Climate Change on Mars: Its all about the Sun
This just in from NASA:
New, three-dimensional imaging of Martian north-polar ice layers by a radar instrument on NASA’s Mars Reconnaissance Orbiter is consistent with theoretical models of Martian climate swings during the past few million years. Alignment of the layering patterns with the modeled climate cycles provides insight about how the layers accumulated. These ice-rich, layered deposits cover an area one-third larger than Texas and form a stack up to 2 kilometers (1.2 miles) thick atop a basal deposit with additional ice.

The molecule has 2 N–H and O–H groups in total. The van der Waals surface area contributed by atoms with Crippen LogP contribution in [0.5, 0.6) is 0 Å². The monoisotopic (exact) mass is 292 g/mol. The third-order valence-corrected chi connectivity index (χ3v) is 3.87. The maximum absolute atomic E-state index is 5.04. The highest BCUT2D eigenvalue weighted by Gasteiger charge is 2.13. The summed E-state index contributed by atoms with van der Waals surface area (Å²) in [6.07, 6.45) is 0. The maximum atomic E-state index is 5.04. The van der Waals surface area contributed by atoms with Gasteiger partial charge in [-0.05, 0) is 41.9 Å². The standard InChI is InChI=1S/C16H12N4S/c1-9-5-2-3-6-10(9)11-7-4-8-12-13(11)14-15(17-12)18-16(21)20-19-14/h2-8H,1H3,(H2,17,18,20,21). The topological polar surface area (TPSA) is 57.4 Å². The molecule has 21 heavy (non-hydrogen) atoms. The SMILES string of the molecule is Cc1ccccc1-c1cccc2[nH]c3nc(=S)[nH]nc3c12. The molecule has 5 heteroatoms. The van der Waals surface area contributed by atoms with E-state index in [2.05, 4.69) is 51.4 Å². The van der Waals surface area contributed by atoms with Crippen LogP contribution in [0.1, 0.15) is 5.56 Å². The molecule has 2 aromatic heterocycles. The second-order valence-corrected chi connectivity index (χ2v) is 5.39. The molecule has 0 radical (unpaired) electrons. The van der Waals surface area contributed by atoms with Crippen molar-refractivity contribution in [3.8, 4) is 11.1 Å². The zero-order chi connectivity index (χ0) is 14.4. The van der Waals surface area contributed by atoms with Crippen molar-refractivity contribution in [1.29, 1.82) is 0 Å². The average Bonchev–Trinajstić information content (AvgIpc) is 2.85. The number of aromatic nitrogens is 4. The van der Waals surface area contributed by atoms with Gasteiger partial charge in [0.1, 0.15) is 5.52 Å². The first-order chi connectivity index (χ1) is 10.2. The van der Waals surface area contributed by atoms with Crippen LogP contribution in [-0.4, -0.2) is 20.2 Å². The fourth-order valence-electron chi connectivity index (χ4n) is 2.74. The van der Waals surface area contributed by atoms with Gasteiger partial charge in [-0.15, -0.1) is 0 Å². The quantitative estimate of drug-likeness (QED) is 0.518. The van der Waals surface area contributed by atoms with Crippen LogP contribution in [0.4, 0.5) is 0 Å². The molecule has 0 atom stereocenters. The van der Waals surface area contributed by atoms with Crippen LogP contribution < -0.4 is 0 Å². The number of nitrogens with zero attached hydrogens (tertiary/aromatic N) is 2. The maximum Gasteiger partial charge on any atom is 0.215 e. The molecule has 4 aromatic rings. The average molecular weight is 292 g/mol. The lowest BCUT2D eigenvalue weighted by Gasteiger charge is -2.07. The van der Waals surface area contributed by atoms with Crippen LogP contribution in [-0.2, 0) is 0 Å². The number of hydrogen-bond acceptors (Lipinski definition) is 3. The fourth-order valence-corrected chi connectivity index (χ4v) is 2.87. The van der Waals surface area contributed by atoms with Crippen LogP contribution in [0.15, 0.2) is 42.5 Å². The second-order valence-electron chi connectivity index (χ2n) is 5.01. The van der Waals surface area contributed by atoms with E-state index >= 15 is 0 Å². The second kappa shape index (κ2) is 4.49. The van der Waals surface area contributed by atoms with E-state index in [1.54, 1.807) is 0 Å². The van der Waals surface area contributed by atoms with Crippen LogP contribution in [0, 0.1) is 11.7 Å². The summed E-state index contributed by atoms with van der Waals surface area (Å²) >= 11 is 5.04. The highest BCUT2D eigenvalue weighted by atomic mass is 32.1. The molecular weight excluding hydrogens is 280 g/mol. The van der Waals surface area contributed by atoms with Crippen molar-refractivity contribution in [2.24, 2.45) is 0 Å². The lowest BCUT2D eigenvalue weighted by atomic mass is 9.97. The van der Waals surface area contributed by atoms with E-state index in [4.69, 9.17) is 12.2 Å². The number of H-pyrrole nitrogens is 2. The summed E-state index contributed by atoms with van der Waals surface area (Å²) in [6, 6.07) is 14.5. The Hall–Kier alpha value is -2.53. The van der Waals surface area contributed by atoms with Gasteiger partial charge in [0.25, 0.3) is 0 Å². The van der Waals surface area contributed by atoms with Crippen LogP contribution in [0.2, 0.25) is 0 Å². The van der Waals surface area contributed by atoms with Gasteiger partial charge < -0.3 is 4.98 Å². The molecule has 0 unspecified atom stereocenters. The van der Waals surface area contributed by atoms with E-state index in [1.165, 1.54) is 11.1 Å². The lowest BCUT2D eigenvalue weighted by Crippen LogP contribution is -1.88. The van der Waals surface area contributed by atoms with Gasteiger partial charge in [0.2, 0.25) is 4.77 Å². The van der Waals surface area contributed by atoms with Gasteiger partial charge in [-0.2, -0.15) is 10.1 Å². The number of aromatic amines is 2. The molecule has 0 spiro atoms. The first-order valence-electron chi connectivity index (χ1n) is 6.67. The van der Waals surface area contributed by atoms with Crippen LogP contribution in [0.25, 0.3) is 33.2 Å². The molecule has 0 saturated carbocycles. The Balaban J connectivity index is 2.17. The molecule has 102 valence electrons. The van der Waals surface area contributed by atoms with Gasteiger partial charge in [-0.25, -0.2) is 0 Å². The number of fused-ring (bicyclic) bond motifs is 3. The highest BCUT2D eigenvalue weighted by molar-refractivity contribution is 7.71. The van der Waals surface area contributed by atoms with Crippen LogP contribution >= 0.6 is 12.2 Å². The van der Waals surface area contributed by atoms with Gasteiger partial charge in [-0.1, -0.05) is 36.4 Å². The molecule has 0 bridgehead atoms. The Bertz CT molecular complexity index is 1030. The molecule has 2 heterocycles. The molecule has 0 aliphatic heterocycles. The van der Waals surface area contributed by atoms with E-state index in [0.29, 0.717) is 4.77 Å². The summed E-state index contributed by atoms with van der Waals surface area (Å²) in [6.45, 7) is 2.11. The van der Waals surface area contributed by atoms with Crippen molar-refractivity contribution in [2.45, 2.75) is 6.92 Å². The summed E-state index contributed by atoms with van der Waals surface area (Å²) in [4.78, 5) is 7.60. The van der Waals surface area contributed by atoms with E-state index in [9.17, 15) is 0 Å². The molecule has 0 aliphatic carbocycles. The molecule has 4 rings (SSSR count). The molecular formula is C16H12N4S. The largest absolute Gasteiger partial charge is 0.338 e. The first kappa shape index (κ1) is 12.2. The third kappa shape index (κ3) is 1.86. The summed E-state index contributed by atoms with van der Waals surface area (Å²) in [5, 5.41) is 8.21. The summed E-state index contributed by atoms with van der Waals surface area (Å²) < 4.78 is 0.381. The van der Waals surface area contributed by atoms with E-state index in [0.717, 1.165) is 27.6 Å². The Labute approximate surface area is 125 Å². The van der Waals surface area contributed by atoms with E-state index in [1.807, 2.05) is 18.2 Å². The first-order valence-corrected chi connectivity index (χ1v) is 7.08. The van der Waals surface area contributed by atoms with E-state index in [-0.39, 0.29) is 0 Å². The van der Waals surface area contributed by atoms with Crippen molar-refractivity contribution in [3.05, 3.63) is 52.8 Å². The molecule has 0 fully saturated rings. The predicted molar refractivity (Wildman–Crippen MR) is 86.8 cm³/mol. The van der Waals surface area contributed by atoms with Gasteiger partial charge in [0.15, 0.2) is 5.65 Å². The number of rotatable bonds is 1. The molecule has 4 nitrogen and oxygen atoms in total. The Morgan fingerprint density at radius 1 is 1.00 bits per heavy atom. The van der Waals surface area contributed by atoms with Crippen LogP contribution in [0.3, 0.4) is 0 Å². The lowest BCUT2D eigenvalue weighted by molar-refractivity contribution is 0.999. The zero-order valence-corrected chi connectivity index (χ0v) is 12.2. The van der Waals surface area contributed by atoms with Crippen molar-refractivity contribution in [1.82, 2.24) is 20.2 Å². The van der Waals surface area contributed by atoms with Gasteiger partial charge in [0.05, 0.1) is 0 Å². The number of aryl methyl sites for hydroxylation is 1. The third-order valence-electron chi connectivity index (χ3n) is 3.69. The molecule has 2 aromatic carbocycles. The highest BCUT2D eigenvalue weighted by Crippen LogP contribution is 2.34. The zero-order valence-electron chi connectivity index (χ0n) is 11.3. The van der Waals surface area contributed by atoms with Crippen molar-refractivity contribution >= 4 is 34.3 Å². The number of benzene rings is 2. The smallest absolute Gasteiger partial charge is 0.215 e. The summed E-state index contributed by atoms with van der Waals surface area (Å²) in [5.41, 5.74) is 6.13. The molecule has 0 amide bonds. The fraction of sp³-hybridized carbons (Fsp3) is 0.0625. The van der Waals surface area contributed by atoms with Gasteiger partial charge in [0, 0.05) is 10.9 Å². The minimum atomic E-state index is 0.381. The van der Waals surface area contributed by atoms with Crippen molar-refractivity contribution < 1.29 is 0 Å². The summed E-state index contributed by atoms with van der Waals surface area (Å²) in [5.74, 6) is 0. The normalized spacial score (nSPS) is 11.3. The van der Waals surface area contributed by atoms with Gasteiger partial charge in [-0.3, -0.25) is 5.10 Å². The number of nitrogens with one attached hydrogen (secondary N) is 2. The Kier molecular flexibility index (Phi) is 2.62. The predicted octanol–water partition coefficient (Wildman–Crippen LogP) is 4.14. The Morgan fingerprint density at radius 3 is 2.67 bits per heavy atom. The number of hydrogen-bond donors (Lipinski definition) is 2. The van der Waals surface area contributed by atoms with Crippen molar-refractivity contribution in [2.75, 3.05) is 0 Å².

“Contrast in electrical properties between layers is what provides the reflectivity we observe with the radar,” said Nathaniel Putzig of Southwest Research Institute, Boulder, Colo., a member of the science team for the Shallow Radar instrument on the orbiter. “The pattern of reflectivity tells us about the pattern of material variations within the layers.”
Earlier radar observations indicated that the Martian north-polar layered deposits are mostly ice. Radar contrasts between different layers in the deposits are interpreted as differences in the concentration of rock material, in the form of dust, mixed with the ice. These deposits on Mars hold about one-third as much water as Earth’s Greenland ice sheet.
It certainly isn’t carbon dioxide that’s causing any climate change on Mars.